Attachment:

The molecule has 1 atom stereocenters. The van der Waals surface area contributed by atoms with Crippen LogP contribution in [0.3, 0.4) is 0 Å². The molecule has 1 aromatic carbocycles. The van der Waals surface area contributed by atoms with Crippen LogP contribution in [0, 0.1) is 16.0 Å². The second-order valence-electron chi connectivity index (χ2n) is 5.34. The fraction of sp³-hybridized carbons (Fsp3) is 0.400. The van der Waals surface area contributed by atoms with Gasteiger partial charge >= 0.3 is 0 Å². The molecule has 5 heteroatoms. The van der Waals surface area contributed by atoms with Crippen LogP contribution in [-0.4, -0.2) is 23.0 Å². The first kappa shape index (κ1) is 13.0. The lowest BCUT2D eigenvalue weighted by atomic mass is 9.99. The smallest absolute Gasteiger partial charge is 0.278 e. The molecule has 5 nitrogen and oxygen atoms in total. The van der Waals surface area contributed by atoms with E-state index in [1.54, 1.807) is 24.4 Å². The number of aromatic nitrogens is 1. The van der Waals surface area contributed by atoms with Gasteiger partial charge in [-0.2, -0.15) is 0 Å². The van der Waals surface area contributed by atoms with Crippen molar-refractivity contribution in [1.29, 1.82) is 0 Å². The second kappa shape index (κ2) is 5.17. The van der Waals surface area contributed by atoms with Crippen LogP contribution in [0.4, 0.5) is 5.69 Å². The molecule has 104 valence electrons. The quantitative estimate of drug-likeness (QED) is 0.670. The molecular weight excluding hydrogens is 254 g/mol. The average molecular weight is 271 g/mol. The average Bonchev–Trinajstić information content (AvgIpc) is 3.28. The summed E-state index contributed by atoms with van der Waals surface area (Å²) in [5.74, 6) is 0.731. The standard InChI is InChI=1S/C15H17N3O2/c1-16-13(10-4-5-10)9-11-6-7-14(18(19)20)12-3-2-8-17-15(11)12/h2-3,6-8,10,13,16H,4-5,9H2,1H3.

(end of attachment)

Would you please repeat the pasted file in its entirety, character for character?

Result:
The molecule has 1 atom stereocenters. The van der Waals surface area contributed by atoms with Crippen LogP contribution in [0.3, 0.4) is 0 Å². The molecule has 1 aromatic carbocycles. The van der Waals surface area contributed by atoms with Crippen LogP contribution in [0, 0.1) is 16.0 Å². The second-order valence-electron chi connectivity index (χ2n) is 5.34. The fraction of sp³-hybridized carbons (Fsp3) is 0.400. The van der Waals surface area contributed by atoms with Gasteiger partial charge >= 0.3 is 0 Å². The molecule has 5 heteroatoms. The van der Waals surface area contributed by atoms with Crippen LogP contribution in [-0.4, -0.2) is 23.0 Å². The first kappa shape index (κ1) is 13.0. The lowest BCUT2D eigenvalue weighted by atomic mass is 9.99. The smallest absolute Gasteiger partial charge is 0.278 e. The molecule has 5 nitrogen and oxygen atoms in total. The van der Waals surface area contributed by atoms with E-state index in [1.54, 1.807) is 24.4 Å². The number of aromatic nitrogens is 1. The van der Waals surface area contributed by atoms with Gasteiger partial charge in [-0.2, -0.15) is 0 Å². The van der Waals surface area contributed by atoms with Crippen molar-refractivity contribution in [1.29, 1.82) is 0 Å². The second kappa shape index (κ2) is 5.17. The van der Waals surface area contributed by atoms with Crippen LogP contribution in [0.4, 0.5) is 5.69 Å². The molecule has 104 valence electrons. The quantitative estimate of drug-likeness (QED) is 0.670. The molecular weight excluding hydrogens is 254 g/mol. The average molecular weight is 271 g/mol. The average Bonchev–Trinajstić information content (AvgIpc) is 3.28. The summed E-state index contributed by atoms with van der Waals surface area (Å²) in [5.74, 6) is 0.731. The standard InChI is InChI=1S/C15H17N3O2/c1-16-13(10-4-5-10)9-11-6-7-14(18(19)20)12-3-2-8-17-15(11)12/h2-3,6-8,10,13,16H,4-5,9H2,1H3.